Dennis Jones, PhD, Awarded Department of Defense Grant to Better Understand, Treat Lymphedema

Dr. Jones standing outside in a medium blue suit jacket, light blue open neck dress shirt, smiling,Dennis Jones, PhD, assistant professor of pathology & laboratory medicine, has been awarded a two-year, $330,000 grant from the Department of Defense for his research, “Enhancing Lymphatic Function with Transplanted Muscle Cells after Bacterial Infection.”

Lymphedema is a disease where there is an accumulation of protein-rich fluid called lymph due to dysfunctional lymphatic vessels. This fluid can create a favorable environment for bacterial growth and increase the risk of skin and soft tissue infections (SSTIs). Additionally, lymphedema can also weaken the immune system, making it harder for the body to fight infections. SSTIs, in turn, further damage the lymphatic vessels and worsen the symptoms of lymphedema.

As part of this discovery grant, Jones will conduct experiments to better understand how SSTIs cause lymphatic vessel dysfunction. “First, we will identify changes in gene expression in single cells collected from lymphatic vessels after methicillin-resistant Staphylococcus aureus (MRSA) infection and determine whether MRSA leads to greater alterations to these cells than a less virulent form of bacteria. We anticipate that these studies will provide us with greater insight into how bacteria affect the composition and function of cells of the lymphatic vessels,” explains Jones.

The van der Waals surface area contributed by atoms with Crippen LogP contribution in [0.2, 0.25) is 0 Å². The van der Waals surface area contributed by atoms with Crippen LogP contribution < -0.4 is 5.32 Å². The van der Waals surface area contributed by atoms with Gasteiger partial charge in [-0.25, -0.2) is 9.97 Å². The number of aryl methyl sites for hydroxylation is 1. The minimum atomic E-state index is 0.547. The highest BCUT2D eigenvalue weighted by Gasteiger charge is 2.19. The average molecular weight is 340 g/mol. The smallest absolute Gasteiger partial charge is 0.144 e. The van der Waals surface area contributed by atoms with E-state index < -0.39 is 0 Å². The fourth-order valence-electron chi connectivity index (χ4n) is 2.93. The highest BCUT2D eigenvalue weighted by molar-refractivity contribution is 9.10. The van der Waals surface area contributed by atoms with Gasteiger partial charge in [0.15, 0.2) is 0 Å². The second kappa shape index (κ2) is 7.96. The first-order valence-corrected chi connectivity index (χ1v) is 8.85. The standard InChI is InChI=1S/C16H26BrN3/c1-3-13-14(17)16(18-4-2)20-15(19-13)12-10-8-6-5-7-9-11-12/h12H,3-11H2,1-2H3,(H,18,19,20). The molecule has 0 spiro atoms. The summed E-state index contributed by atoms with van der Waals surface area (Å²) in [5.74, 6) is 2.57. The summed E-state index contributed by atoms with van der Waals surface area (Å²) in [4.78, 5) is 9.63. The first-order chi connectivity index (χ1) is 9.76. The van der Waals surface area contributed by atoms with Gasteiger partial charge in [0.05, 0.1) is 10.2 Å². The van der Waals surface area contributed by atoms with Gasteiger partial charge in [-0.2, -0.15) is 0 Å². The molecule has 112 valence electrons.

Jones and his team then will investigate whether lymphatic muscle cells (LMCs) that normally propel lymph can repair and heal after a MRSA infection. They will then use markers to detect LMC growth after infection and measure if they replace the damaged cells. By doing so, they can determine the extent of the damage caused by the infection and the effectiveness of the regeneration process.

Since Jones and his team previously found that lymphatic vessel contractility does not return after MRSA infections, the Jones Lab will collaborate with Darrell N. Kotton, MD, who is the David C. Seldin Professor of Medicine at the school and Director of the Center for Regenerative Medicine (CReM) of Boston University and Boston Medical Center, to test whether stem cell-derived smooth muscle cells (SMCs) could serve as a therapeutic strategy to enhance the function of lymphatic vessels. These studies will help determine whether SMCs derived from a patient’s own cells have the ability to repair damaged lymphatic vessels. “The potential application of this technique for people with lymphedema whose lymphatic vessels are malfunctioning may be very promising if we find that SMCs can attach to lymphatic vessels and restore their contractility,” said Jones.

Jones earned his bachelor’s in biology at Morehouse College and then went on to earn his PhD in immunobiology from Yale University. After completing his doctoral work in 2012, he completed a post-doctoral fellowship in radiation oncology at Massachusetts General Hospital. In addition to receiving numerous prestigious awards, Jones was named a STAT News Wunderkind in 2018 and received an American Society for Investigative Pathology (Fred Sanfilippo) Visiting Lectureship Award in 2022.